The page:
“We know that in everything God works for good with those who love [God].” (Romans 8:28a)
Since September of 2008, I have been blessed with the privilege of assisting students, both lay and religious, with their academic work in theology. These remarkable people, who inspire me every day, intend to use the knowledge and formation they acquire in graduate school and/or seminary to bless the world, to help heal and restore.
I understand and encourage their mission for I once walked in their shoes.
Admitting I am a sinner is far easier than disclosing the specifics of even one sin. Likewise, claiming I have learned from my failures is far more comfortable than detailing a single instance when I unquestionably failed. Yet, such is my intention here.
In retrospect, I do not regret what I plan to describe. In fact, if this makes sense, I now see its necessity, though I use that word cautiously. Yes, I have learned from my failure(s).
My tale begins in a dark place.
Soon, I would need to vacate the newly renovated office in the basement of the rectory. In the scant time I had left on the job, I labored on, trying to resurrect the genuine passion that had brought me to that place ten months earlier. It wasn’t working. How could I compose a lesson plan about God’s faithful love while consumed with worry about my wife and our two small children – and, truth be told, while doubting if God’s faithful love extended to me? I was tired, demoralized, and wrestling with a fearsome goblin named self-doubt.
Footsteps on the stairs were the first thing I noticed. Then, several faint voices grew steadily stronger as the visitors approached. I quit typing and sat motionless while shadows of feet became visible beneath the door.
The basement room was windowless. I had always preferred a small desk lamp to the stark fluorescent overhead light; so, from outside, the room must have appeared dark and unoccupied. Someone tried the doorknob but found it locked.
“This is my new office,” a man said. (I later learned it was the parish deacon.) “Unfortunately, I can’t show it to you yet because I don’t have the key.”
A woman’s voice queried, “Is someone else using it now?”
“Some guy who’s been running an evangelization program,” the deacon replied, “but that’s ending, and he’ll be gone soon.”
It wasn’t breaking news. I had learned my fate a couple of days earlier. Still, there was something icily final about his words.
Another topic soon captured the group’s attention, and I was vaguely aware of a shared burst of laughter as the oblivious assassins exited the scene.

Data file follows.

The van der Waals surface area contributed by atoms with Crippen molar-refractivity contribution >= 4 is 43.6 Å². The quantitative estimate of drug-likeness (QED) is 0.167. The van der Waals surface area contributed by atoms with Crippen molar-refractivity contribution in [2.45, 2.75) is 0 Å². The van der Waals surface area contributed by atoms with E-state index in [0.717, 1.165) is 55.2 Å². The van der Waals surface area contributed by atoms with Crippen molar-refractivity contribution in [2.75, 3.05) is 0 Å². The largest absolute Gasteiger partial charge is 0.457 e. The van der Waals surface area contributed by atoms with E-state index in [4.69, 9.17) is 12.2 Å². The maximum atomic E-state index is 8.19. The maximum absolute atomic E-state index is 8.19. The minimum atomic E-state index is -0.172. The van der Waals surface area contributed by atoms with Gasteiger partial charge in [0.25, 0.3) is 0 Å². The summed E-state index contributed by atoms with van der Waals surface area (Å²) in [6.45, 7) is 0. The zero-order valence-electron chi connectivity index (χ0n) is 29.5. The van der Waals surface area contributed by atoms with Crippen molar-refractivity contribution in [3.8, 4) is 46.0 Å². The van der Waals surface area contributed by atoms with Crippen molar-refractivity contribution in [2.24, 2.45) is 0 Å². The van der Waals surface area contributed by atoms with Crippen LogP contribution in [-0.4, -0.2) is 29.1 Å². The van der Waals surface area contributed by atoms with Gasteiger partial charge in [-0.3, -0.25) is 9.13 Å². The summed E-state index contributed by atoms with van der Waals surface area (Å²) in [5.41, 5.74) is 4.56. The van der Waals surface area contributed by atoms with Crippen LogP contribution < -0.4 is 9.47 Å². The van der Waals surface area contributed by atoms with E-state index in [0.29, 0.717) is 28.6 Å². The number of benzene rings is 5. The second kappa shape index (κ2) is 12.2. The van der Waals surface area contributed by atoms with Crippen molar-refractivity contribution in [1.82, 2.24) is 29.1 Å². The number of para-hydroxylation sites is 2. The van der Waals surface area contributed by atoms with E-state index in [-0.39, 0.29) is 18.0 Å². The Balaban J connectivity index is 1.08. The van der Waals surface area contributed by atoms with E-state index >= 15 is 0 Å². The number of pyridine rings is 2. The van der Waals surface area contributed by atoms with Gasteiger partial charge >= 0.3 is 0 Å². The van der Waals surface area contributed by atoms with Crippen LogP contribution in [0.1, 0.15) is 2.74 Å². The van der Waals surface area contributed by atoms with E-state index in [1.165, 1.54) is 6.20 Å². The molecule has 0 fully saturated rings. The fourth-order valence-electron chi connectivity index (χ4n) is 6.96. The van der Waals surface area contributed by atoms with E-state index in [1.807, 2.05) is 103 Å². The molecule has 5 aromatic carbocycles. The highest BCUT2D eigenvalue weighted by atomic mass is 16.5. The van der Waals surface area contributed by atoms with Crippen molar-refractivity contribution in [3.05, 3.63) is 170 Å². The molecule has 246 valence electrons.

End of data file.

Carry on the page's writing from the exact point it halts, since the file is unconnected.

“Some guy… and he’ll be gone soon.”
At one time in my life, I fashioned myself a writer. As an undergraduate, I took every writing course my school had to offer – advanced writing, creative writing, technical writing, journalism. Then, in the final semester of my senior year, I had a dream opportunity to serve as an intern reporter for the local daily newspaper.
It was a bitter cold winter that year, and my schedule was taxing. I had to report to the newsroom, with the newspaper’s daily mail in tow, by 6:30 every weekday morning. That placed me at the nearby Post Office at least fifteen minutes earlier.
I would remain in the newsroom, working on any assignment(s) given me by the News Editor, until deadline at 10:30 a.m. Then, I would rush to campus for my classes before returning to the newsroom to cover evening assignments. I was sometimes there quite late writing, and it was a grind; but, there was also a palpable energy in the newsroom that fueled my desire. This, it seemed clear, was the life I wanted.
My internship ended with the close of the academic year. On my last day, the News Editor invited me into his office for an exit interview. He thanked me for my efforts and told me that my work showed real promise. Though he had no position to offer at the time, he encouraged me to pursue writing professionally.
Graduation and reality awaited.
Landing a writing job just out of college proved a pipe dream. To pay my bills, I tried my hand at selling insurance (a disaster), installing mini-computers (a mini-disaster), and working the ticket counter for a regional airline. I had some interesting experiences, but I kept watching for the right opportunity.
The advertisements appeared in the newspaper only a few days apart – two entry-level reporter positions, one at the very newspaper at which I had served my internship. I had the phone in my hand almost immediately.
In the interim between my graduation and the posting of the jobs (a little more than two years), there had been an important personnel change in the newsroom. The News Editor had moved on, and a reporter I had worked with once or twice had been promoted to fill the vacancy. He took my call, listened patiently while I rambled on about my strong interest in the position, and advised me to send a resume directly to him.